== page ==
The Nice treaty was rejected in June 2001 and approved in a second vote in October 2002. Likewise with Lisbon, which was rejected in June 2008 and approved in October 2009. Nevertheless, this time there were elements on the Government side who wanted an early second referendum.
    Instead of that, a slow and fairly deliberate approach was adopted, with a survey conducted into the reasons why people voted No, followed by protracted consultations with the other EU member states about the guarantees. All this gave people time to weigh the implications of their decision in June last year and to consider the arguments to the contrary.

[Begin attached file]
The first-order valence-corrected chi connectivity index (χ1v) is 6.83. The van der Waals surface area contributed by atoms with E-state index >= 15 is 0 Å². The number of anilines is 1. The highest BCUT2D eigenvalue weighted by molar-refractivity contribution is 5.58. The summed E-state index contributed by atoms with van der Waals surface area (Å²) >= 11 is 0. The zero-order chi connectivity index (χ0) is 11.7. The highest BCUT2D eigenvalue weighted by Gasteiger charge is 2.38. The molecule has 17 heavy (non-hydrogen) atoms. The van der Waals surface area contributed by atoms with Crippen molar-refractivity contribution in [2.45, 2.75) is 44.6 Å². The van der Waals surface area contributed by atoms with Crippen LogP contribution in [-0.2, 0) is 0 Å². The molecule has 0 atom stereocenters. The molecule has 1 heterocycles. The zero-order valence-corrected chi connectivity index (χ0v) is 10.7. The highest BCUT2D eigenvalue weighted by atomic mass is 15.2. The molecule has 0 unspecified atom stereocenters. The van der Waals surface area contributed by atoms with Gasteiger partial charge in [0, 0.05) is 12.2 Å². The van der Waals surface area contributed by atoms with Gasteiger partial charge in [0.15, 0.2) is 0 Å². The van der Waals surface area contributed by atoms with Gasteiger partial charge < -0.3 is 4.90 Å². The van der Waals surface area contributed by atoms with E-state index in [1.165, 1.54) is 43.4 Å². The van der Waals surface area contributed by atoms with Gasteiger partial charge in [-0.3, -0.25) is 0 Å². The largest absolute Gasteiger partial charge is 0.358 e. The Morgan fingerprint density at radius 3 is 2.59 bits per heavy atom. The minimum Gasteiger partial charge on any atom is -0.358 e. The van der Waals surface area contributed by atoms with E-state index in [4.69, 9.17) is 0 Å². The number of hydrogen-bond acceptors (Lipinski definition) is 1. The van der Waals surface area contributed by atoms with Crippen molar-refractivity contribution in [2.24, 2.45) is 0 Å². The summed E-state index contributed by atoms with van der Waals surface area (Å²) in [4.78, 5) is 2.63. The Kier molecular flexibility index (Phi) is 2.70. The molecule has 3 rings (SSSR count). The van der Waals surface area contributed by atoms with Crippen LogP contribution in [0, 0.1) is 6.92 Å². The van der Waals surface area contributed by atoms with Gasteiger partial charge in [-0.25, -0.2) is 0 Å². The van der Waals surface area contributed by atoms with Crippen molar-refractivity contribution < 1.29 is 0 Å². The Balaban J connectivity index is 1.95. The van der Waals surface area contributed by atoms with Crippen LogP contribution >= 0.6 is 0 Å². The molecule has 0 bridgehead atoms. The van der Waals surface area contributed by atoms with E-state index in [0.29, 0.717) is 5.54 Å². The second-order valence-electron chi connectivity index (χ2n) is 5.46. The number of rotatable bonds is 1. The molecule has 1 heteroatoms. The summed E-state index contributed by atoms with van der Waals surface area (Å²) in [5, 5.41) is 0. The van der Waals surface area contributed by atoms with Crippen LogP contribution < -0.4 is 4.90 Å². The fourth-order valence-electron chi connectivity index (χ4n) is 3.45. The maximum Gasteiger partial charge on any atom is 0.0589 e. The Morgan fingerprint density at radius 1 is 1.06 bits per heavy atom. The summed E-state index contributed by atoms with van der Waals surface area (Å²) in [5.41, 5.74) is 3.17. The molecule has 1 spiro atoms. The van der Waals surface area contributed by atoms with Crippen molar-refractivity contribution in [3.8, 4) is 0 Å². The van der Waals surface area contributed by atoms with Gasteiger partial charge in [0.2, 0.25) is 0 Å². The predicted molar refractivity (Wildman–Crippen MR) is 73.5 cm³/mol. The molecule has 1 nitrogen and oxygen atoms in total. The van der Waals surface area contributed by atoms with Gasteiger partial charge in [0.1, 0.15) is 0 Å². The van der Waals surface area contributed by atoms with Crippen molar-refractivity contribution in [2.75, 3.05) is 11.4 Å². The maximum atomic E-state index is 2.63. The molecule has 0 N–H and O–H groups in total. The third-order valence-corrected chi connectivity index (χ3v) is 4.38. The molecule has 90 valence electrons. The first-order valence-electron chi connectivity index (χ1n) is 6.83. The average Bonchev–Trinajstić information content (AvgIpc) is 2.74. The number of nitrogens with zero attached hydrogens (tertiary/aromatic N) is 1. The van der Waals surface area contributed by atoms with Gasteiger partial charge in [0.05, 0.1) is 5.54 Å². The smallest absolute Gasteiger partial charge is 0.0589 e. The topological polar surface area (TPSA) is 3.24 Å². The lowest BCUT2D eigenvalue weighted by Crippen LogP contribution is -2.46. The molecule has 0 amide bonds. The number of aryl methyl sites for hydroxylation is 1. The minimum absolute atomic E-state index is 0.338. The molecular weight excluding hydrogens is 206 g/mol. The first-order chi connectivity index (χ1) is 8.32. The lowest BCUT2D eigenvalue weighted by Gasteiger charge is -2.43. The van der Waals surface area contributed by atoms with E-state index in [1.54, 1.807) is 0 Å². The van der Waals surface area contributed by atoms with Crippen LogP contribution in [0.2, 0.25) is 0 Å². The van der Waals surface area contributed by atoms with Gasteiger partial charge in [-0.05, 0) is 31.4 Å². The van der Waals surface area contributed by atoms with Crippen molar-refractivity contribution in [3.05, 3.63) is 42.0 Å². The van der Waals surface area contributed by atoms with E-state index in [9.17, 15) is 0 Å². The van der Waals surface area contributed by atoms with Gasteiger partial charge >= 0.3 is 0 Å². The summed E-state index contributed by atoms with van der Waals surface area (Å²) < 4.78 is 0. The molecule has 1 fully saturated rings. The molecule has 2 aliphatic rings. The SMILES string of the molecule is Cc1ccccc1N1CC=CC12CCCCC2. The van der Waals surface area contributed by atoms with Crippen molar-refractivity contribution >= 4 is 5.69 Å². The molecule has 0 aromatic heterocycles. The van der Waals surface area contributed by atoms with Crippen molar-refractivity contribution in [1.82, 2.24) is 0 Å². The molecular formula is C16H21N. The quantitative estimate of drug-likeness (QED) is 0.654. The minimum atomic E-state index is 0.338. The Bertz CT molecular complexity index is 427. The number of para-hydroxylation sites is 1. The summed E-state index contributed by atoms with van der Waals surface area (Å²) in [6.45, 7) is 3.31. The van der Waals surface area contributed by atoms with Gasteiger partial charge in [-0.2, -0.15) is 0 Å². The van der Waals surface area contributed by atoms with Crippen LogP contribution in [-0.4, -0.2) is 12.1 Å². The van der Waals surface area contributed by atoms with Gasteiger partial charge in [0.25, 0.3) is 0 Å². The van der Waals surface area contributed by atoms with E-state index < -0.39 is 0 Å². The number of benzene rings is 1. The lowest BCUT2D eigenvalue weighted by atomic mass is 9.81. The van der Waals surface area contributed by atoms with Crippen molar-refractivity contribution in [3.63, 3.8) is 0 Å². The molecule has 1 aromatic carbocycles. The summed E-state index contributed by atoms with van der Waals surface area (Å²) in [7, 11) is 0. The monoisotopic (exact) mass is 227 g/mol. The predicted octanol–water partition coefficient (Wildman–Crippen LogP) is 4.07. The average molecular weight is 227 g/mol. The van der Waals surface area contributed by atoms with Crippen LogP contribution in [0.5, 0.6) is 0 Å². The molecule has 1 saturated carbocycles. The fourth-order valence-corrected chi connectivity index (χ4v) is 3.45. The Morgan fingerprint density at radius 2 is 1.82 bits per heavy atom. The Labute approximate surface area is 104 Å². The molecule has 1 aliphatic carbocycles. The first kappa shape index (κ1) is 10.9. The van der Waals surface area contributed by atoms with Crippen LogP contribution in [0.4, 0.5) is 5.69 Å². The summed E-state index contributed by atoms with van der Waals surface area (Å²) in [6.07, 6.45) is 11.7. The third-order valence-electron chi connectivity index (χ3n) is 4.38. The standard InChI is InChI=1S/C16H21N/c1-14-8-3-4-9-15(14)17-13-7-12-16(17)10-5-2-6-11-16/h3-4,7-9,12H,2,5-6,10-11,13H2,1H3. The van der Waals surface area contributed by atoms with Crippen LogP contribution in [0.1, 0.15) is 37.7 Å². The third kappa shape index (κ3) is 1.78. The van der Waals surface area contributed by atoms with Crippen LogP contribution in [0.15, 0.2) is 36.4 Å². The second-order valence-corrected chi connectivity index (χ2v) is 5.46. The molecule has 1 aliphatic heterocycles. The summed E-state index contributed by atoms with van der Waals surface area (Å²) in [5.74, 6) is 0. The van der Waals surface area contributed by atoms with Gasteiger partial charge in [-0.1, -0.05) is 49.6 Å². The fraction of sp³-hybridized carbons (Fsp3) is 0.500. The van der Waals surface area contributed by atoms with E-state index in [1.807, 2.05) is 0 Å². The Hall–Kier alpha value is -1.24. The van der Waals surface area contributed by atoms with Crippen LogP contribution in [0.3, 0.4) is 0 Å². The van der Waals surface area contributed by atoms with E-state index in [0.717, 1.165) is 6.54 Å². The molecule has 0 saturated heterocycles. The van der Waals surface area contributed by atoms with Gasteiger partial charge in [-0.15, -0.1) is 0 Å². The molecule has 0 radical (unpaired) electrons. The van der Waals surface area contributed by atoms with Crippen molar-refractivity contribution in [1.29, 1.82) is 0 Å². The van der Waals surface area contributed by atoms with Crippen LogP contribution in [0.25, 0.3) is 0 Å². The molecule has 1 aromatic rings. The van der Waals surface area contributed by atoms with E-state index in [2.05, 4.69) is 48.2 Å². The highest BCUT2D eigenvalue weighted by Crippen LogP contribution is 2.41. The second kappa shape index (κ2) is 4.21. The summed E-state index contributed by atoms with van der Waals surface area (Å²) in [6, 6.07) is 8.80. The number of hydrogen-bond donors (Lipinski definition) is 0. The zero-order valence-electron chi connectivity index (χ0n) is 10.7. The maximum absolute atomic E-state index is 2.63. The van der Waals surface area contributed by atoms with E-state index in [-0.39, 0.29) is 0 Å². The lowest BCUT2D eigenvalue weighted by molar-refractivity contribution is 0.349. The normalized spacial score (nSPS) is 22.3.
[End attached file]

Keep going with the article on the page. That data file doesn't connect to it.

There was also a greater level of solidarity and cohesion on the Yes side this time around. The Taoiseach’s comment prior to the first referendum, when he expressed the hope that the main Opposition parties would “crank up their campaign”, gave rise to extraordinary bitterness and resentment. Cowen weighed his words more carefully this time and there were no other major gaffes such as his former admission that he had not read the full text of the treaty.
    Fine Gael and Labour also refrained from using the referendum as a means of attacking the Government.
    The No side’s penchant for broad, sweeping claims such as the Cóir poster suggesting the minimum wage could fall to €1.84 posed a major challenge. The assertion left pro-Lisbon campaigners complaining bitterly about “black propaganda” and the difficulties in dealing with it.
    However, at an early stage of the campaign, Minister for Foreign Affairs Micheál Martin launched a scathing attack on “extreme groups”, pointing out the link between Cóir and anti-abortion group, Youth Defence.